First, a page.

How to pipeline with phpredis


3 min read
development
php
redis

Have you ever run into a scenario where you have to loop through a set of data and perform database queries for each iteration? Obviously we shouldn’t run them one by one, so we end up using a TRANSACTION or even just building out one large query in the case of INSERTing a bunch of records. Now let’s say we’re not using a traditional RDBMS and instead we’re using Redis.

Pipelining accomplishes this need by allowing you execute multiple commands against the Redis server without the latency of running each one individually. You can mix and match different commands when you are pipelining, for instance, if you want to loop through an array and increment one key, decrement another and update the value of a key, you can do so.

In this example I’m working with an array of new usernames indexed by user ID. I’m going to increment a key that contains the number of times the user has changed their username, and then update the username key directly:

$redis = new Redis();

// Opens up the pipeline
$pipe = $redis->multi(Redis::PIPELINE);

// Loops through the data and performs actions
foreach ($users as $user_id => $username)
{
	// Increment the number of times the user has changed their username
	$pipe->incr('changes:' . $user_id);

	// Changes the username
	$pipe->set('user:' . $user_id . ':username', $username);
}

// Executes all of the commands in one shot
$pipe->exec();

There’s no limit to what commands you can use, even if the commands return data, so let’s say we want to increment a key and grab another. In this example I’m looping through an array of user IDs and incrementing a key that tracks how many times the user key has been accessed, then grabs the user key’s value:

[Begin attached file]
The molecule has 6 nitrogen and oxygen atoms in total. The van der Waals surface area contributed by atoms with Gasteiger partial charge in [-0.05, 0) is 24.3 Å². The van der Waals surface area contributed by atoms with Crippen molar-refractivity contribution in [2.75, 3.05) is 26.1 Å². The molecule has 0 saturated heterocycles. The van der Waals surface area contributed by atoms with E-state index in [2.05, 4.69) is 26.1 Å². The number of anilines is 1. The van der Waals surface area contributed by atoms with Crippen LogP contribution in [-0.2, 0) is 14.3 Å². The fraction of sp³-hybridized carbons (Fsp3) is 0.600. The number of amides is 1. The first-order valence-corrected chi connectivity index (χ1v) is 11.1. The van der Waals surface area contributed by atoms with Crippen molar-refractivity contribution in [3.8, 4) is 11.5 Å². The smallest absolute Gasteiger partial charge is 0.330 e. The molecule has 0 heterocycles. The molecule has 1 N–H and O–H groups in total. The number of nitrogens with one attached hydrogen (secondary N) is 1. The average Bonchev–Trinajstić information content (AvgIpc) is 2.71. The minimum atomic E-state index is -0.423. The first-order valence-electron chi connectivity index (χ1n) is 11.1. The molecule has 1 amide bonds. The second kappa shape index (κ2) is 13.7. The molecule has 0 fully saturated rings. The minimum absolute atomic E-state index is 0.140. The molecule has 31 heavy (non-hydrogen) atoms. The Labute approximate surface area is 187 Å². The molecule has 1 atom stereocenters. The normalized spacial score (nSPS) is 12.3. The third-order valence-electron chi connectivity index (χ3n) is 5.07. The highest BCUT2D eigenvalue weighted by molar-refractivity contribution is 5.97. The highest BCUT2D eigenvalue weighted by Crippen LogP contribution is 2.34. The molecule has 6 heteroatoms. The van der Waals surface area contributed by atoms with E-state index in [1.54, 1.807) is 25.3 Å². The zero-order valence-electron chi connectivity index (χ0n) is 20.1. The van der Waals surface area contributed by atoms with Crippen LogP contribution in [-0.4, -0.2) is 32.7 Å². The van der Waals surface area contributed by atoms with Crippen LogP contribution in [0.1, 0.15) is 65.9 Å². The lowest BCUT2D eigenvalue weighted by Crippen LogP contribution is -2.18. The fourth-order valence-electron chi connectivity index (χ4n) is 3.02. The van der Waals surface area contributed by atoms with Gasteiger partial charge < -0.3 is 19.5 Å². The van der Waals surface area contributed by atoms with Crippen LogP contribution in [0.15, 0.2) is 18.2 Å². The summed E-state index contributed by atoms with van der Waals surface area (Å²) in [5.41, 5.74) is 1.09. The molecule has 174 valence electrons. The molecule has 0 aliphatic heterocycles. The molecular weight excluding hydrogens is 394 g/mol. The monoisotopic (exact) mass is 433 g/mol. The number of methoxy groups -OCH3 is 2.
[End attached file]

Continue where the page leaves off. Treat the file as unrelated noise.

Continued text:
$redis = new Redis();

// Opens up the pipeline
$pipe = $redis->multi(Redis::PIPELINE);

// Loops through the data and performs actions
foreach ($users as $user_id => $username)
{
	// Increment the number of times the user record has been accessed
	$pipe->incr('accessed:' . $user_id);

	// Pulls the user record
	$pipe->get('user:' . $user_id);
}

// Executes all of the commands in one shot
$users = $pipe->exec();

// Dumps our data
print_r($users);

Keep in mind, the $users array that is returned will contain entries for the increments as well as the keys you pulled with get since every command returns a value. Additionally, the return array will be indexed with integers and are sorted in the same order that you ran the commands. You will have to loop through the array and do some data manipulation to get cleaner / well indexed results. I’ve gotten fancy with this in the past by creating a separate array that I could use with array_combine to index the results.

In case you need to cancel a transaction that you’ve started, you can simply run $pipe->discard().

Why pipeline? Well for me personally, I’ve been able to dramatically improve performance on some of my own sites by leveraging pipelining. It’s good practice to never hit a data store inside of a loop so remember to use pipeline() when you are faced with those situations! Has pipelining saved your day before? Comment below!